No fame, no fortune, no problem

Pond Inlet artist relies on word of mouth to move his carvings, prints and miniature models



Josie Pitseolak, 27, adds the final touches to a detailed pencil drawing. The lifelike image of a child, copied from a colour photo, is so painstakingly precise a bystander mistakes the reproduction for a black and white photograph.

Small, detailed work is Pitseolak’s artistic trademark. Although his talents haven’t gained national recognition, the Pond Inlet resident is becoming a household name in Nunavut.

Stranded in Iqaluit during a blizzard last week, the self-taught artist passed the day working from a red vinyl booth at The Snack restaurant.

Armed with a thick sketchpad and a dozen graphite pencils, Pitseolak kept his head down and his pencil moving.

Indeed everything he touched turned to art that afternoon. An empty pop can became a diamond-studded sleeve after a couple of twists and clicks in his hands.

A $5 bill transformed into a miniature billfold the size of a thumbnail after a few folds.

All the while, no words left the lips of the cherub-cheeked artist.

As he worked, bystanders strained their necks for a look at his wares.

He spoke only when spoken to – and even then, his answers were short and to the point.

However, the more people milled around his booth, the more likely Pitseolak was to retrieve one of his carved-ivory pens or a stack of his colour drawings, further proof of his talents.

The sale of his soapstone polar bear carvings at the Northern store and sketches of relatives and community members pay his bills. More recently, Pitseolak has started experimenting with miniature renditions of everyday objects such as ulus and cracker boxes.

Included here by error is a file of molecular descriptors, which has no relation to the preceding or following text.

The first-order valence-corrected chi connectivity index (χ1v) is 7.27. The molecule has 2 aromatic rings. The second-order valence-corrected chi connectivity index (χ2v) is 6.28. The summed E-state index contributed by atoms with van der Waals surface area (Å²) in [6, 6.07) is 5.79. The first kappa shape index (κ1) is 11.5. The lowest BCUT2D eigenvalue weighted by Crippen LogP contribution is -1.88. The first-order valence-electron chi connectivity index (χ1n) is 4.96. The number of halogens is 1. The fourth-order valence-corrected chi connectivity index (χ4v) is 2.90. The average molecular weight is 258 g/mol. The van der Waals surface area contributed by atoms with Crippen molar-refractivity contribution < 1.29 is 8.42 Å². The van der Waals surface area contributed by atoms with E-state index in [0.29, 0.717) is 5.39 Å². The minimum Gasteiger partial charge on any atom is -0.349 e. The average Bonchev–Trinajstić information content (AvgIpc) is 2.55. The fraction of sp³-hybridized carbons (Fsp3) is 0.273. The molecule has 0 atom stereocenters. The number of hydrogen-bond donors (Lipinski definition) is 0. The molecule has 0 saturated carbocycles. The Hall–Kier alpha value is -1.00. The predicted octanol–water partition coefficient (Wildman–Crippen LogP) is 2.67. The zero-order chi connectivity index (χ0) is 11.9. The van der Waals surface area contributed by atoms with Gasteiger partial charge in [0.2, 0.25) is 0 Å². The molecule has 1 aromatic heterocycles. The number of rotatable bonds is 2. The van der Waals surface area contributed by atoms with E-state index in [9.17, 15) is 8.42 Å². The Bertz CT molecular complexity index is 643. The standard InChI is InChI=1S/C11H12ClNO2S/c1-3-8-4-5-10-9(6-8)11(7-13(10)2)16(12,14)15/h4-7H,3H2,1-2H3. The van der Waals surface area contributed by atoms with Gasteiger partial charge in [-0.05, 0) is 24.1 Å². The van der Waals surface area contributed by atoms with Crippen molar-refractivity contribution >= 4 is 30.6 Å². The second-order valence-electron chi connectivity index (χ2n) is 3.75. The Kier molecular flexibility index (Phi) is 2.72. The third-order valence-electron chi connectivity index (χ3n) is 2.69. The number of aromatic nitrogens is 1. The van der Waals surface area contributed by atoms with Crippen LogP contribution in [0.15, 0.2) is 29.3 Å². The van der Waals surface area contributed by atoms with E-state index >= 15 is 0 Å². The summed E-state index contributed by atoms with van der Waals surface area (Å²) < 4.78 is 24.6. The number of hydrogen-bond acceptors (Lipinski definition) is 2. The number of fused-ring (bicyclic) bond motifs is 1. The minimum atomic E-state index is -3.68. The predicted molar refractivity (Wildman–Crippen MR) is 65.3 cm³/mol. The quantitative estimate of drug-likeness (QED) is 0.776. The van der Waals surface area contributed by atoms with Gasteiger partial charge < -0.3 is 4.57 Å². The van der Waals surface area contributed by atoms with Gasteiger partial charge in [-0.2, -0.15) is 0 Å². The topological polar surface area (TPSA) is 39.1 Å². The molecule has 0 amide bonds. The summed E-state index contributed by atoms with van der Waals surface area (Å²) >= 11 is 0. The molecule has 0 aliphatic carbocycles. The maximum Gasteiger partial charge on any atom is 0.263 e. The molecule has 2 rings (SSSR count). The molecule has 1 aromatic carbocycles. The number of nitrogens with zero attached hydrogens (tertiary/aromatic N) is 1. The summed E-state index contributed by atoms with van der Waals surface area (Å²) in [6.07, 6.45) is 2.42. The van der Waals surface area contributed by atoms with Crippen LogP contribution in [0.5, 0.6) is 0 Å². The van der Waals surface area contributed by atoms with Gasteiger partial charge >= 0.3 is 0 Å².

These later experiments have sold well, especially with tourists, he says.

A rough looking man with a deep Quebecois accent approaches Pitseolak at the restaurant. He asks about the ivory pen crowned with two polar bears.

The pen, awaiting finishing touches, has already been sold, Pitseolak says.

The man, also not big on words, shrugs as if to say, “Too bad. It’s good, I’d buy it.”

As proof of his rising fame, Pitseolak’s illustrations recently appeared in two children’s books. And Montreal-based artist Paul Machink included one in his Nunavut 2000 print collection.

His relaxed attitude and monosyllabic answers say it all, though: no gallery, no agent, no fame, no problem.

It’s not that Pitseolak has an aversion to hard work or recognition. Sure, he’d like to go to art school if he had the money. And if a gallery wanted to sell his goods, he wouldn’t say no.

But for now, the $50 to $500 he makes from selling carvings and prints is enough to replenish his supplies and buy him a point and shoot camera and Palm Pilot sketchpad.

For now, and maybe forever, simplicity works best for Pitseolak.

“Some people say I have gift. I don’t know if I’d call it that,” he says, returning to his work.

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